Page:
Having grown up in the mountains of Virginia and West Virginia my entire life, I never had the opportunity to visit Upstate New York until my early 20s.
I still remember the first time I drove through the Empire State’s Adirondack Mountains: it was just before sunset in mid-March and I exited Interstate 87 and went north on US Route 9 toward Lake Placid.
The sun reflecting off the rocks of the Sentinel Range Wilderness Area that evening was without a doubt one of the most spectacular and breathtaking sights I have ever seen. Though I was only a little more than 600 miles away from home, it felt like I had entered into another world – I had been raised in the mountains my entire life, but these formations were unlike anything my eyes had ever seen.
They were tall, rocky and sharp. Unlike the generic, cookie cutter mountains of home, each of these peaks was different, with its own shape and structure. To put it simply, these mountains weren’t anything like the Appalachian Mountains I knew.
Turns out, they aren’t the Appalachian Mountains at all but are actually their very own and unique land formation that forms a roughly circular dome about 160 miles in diameter and about 1 mile high. In fact, the Adirondacks are the only mountains in the eastern U.S. that aren’t geologically Appalachian.
Every so often, Appalachian Magazine receives requests from people stating that the Adirondack’s were left out of a map, etc. It is with this thought in mind that we would like to highlight the main differences between the Appalachian and Adirondack Mountains:
Adirondack Rocks are generally metamorphic: A metamorphic rock is created either by heating up or squashing the earth’s crust.
Appalachian Rocks are generally sedimentary rocks: A sedimentary rock is formed by the deposition and subsequent cementation of that material at the Earth’s surface and within bodies of water.
Growing or Shrinking?
Adirondack Rocks were formed by an uplift and are actually still growing, albeit, only 3 mm per year, but the sky’s the limit… all they need is time before they catch Mount Mitchell in North Carolina!
Appalachian Rocks are eroding away. Shhhh, don’t tell anybody, but they’ve really let themselves go in recent years! If you will notice, the Appalachian Mountains don’t really boast of any jagged or sharp peaks, this is because they haven’t weathered very well and have been in a process of eroding for quite some time.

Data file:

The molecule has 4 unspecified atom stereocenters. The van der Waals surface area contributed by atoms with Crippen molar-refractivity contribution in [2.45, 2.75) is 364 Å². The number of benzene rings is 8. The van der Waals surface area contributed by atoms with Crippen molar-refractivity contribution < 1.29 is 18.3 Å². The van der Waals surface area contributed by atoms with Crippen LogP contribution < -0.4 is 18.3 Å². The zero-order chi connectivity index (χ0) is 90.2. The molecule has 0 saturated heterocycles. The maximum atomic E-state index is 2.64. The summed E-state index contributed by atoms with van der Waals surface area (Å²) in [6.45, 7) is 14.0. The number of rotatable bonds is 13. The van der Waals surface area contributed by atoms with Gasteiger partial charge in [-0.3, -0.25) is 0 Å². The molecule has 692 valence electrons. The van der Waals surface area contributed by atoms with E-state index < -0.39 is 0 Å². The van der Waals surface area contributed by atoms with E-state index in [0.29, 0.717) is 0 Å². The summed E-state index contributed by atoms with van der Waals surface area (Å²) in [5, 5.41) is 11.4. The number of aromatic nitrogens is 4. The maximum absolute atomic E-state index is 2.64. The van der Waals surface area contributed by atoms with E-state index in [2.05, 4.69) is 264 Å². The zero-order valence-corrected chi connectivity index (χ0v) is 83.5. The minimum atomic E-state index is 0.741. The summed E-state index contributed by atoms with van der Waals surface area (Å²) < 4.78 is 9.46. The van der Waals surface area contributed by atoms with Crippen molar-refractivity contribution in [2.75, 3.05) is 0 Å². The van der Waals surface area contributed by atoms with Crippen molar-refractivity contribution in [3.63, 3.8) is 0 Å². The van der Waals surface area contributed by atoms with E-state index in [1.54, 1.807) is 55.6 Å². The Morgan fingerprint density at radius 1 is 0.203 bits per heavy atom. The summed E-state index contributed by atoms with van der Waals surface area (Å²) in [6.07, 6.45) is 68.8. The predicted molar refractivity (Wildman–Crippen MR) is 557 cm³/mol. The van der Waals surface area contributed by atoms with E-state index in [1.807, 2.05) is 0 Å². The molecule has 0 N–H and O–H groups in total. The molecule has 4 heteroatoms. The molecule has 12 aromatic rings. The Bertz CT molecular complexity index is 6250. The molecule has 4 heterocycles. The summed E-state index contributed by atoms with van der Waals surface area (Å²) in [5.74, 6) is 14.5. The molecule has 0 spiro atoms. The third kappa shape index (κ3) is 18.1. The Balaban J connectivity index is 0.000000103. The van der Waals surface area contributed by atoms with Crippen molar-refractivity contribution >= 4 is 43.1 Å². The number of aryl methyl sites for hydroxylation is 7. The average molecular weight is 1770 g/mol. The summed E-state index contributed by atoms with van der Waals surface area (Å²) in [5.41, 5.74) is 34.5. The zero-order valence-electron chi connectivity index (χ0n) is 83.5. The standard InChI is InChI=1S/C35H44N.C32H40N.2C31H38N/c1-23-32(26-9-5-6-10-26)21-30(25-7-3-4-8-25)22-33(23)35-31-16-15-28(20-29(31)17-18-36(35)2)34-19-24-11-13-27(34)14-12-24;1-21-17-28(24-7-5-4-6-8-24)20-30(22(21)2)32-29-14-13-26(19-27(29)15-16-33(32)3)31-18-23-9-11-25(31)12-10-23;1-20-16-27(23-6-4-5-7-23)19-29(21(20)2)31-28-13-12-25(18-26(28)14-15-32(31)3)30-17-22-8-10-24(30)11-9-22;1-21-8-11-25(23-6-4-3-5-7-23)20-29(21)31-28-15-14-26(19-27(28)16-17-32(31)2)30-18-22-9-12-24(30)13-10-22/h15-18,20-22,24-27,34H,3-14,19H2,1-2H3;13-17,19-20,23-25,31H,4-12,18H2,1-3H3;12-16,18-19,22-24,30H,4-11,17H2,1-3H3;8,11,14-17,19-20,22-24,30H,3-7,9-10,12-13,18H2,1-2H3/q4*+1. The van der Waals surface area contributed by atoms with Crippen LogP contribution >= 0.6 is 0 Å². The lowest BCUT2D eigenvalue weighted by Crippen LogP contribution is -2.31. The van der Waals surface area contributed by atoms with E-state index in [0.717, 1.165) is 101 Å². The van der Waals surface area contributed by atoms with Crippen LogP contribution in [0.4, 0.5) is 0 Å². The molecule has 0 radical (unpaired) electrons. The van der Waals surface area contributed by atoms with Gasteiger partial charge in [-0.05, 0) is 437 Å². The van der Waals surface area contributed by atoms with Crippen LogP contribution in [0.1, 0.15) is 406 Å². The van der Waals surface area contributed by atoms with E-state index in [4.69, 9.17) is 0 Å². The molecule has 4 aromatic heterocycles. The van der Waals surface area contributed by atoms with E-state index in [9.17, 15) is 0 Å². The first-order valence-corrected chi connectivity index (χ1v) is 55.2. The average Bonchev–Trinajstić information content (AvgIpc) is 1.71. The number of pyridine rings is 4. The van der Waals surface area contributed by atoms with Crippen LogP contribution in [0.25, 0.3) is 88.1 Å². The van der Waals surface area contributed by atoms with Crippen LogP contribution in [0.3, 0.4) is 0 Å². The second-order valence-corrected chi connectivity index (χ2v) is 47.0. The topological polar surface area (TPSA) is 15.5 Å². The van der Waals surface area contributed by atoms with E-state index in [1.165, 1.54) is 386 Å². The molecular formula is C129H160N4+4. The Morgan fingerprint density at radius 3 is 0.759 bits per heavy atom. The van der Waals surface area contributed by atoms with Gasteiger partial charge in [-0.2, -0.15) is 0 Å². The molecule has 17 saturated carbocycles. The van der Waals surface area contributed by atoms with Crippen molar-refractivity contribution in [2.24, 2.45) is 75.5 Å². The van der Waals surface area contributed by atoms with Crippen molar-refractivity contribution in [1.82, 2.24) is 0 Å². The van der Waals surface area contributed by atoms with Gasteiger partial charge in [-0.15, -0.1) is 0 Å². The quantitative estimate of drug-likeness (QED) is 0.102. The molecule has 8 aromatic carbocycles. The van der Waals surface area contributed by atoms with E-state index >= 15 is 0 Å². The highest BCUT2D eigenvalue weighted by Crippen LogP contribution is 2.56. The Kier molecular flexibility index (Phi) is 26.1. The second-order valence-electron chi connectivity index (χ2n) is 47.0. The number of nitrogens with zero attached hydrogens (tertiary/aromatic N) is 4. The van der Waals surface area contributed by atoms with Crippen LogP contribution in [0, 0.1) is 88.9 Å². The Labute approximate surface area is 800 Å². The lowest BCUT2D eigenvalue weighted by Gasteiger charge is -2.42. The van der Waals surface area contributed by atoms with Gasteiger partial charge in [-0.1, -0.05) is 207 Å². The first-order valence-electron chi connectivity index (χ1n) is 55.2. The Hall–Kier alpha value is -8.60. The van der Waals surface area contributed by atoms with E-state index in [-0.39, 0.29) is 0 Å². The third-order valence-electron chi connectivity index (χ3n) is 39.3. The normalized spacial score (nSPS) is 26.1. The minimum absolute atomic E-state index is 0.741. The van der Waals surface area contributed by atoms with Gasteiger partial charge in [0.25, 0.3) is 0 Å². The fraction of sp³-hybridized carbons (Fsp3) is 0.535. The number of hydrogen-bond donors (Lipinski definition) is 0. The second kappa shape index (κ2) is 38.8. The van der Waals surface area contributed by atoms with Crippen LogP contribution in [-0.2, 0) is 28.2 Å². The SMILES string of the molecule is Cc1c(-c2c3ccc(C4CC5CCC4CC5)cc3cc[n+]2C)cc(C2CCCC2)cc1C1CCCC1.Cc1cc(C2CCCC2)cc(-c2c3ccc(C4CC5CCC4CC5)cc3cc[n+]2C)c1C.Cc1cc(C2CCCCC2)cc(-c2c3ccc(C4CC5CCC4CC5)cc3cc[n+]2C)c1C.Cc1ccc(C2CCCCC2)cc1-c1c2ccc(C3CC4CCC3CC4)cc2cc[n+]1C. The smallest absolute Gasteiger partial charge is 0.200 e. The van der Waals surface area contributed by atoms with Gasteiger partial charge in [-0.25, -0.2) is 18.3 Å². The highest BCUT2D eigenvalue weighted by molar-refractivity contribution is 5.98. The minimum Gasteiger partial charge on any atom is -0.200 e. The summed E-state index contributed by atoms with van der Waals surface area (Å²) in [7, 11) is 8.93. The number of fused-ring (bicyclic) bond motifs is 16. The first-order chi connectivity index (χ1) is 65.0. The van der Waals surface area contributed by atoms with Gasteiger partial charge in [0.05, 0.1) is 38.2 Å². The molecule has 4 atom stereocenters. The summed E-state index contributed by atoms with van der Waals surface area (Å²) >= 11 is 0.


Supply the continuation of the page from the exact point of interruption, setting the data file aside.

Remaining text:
The highest mountain in the Adirondacks is the 5,344′ tall Mount Marcy. One of the most fascinating and noticeable characteristics of this mountain is the fact that though the majority of the mountain is forested, the final few hundred feet is above the tree line. The peak is dominated by rocky outcrops, lichens, and alpine shrubs.
The highest mountain
in the Appalachians is the 6,680′ tall Mount Mitchell. This peak in western North Carolina is the highest point east of the Mississippi River and stands 1336 ft. higher than the Adirondack’s highest peak.
Unlike the Adirondacks, however, which have a treeline at roughly the 4,000 ft. in elevation mark, the Appalachians do not and trees are present at the very top of this 1.26-mile high summit. This is due to the fact that Mount Mitchell is located so much farther south than Mount Marcy. The “above tree line” zones start at 4,000 ft. in New England, and 1,500 ft. in Quebec.
In closing, both mountains are breathtakingly incredible and like the various states and peoples they represent, are unique in their own way. Comparing the two is akin to comparing apples to oranges, they’re just world’s apart. The bottom line is this: if you’ve never experienced them both, you need to add this to your bucket list.
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